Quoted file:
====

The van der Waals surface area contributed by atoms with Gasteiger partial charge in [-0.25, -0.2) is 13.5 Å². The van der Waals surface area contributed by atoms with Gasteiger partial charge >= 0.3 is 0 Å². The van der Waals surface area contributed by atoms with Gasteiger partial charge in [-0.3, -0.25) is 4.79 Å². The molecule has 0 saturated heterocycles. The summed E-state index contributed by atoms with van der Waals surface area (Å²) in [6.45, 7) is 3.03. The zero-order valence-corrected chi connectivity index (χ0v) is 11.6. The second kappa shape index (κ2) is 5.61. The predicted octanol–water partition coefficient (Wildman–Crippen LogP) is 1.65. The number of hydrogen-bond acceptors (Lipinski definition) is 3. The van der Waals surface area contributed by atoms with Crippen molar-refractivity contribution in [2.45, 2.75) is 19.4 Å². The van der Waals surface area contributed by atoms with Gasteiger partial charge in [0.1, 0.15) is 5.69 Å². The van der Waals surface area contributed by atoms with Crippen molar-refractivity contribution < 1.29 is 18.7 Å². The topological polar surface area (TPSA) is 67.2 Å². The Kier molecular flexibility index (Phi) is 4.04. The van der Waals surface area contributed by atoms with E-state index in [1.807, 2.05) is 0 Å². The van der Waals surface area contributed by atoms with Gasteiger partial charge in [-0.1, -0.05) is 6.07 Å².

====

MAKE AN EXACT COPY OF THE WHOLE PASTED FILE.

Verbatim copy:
The van der Waals surface area contributed by atoms with Gasteiger partial charge in [-0.25, -0.2) is 13.5 Å². The van der Waals surface area contributed by atoms with Gasteiger partial charge >= 0.3 is 0 Å². The van der Waals surface area contributed by atoms with Gasteiger partial charge in [-0.3, -0.25) is 4.79 Å². The molecule has 0 saturated heterocycles. The summed E-state index contributed by atoms with van der Waals surface area (Å²) in [6.45, 7) is 3.03. The zero-order valence-corrected chi connectivity index (χ0v) is 11.6. The second kappa shape index (κ2) is 5.61. The predicted octanol–water partition coefficient (Wildman–Crippen LogP) is 1.65. The number of hydrogen-bond acceptors (Lipinski definition) is 3. The van der Waals surface area contributed by atoms with Crippen molar-refractivity contribution in [2.45, 2.75) is 19.4 Å². The van der Waals surface area contributed by atoms with Gasteiger partial charge in [0.1, 0.15) is 5.69 Å². The van der Waals surface area contributed by atoms with Crippen molar-refractivity contribution < 1.29 is 18.7 Å². The topological polar surface area (TPSA) is 67.2 Å². The Kier molecular flexibility index (Phi) is 4.04. The van der Waals surface area contributed by atoms with E-state index in [1.807, 2.05) is 0 Å². The van der Waals surface area contributed by atoms with Gasteiger partial charge in [-0.1, -0.05) is 6.07 Å².